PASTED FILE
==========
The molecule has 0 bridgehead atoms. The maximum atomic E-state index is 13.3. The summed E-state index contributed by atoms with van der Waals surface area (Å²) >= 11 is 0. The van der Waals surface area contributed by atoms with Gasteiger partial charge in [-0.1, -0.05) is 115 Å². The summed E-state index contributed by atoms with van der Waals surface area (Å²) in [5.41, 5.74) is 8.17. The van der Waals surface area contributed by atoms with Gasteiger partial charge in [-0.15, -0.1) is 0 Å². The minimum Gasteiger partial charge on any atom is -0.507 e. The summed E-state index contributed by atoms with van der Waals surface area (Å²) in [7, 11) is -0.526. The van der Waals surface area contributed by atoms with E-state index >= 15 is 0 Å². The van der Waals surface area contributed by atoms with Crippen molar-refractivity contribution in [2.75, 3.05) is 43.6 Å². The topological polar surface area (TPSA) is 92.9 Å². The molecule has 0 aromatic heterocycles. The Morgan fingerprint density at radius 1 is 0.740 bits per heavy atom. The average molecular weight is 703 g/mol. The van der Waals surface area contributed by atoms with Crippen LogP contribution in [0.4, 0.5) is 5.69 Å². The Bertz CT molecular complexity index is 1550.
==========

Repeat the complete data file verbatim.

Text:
The molecule has 0 bridgehead atoms. The maximum atomic E-state index is 13.3. The summed E-state index contributed by atoms with van der Waals surface area (Å²) >= 11 is 0. The van der Waals surface area contributed by atoms with Gasteiger partial charge in [-0.1, -0.05) is 115 Å². The summed E-state index contributed by atoms with van der Waals surface area (Å²) in [5.41, 5.74) is 8.17. The van der Waals surface area contributed by atoms with Gasteiger partial charge in [-0.15, -0.1) is 0 Å². The minimum Gasteiger partial charge on any atom is -0.507 e. The summed E-state index contributed by atoms with van der Waals surface area (Å²) in [7, 11) is -0.526. The van der Waals surface area contributed by atoms with E-state index >= 15 is 0 Å². The van der Waals surface area contributed by atoms with Crippen molar-refractivity contribution in [2.75, 3.05) is 43.6 Å². The topological polar surface area (TPSA) is 92.9 Å². The molecule has 0 aromatic heterocycles. The Morgan fingerprint density at radius 1 is 0.740 bits per heavy atom. The average molecular weight is 703 g/mol. The van der Waals surface area contributed by atoms with Crippen LogP contribution in [0.4, 0.5) is 5.69 Å². The Bertz CT molecular complexity index is 1550.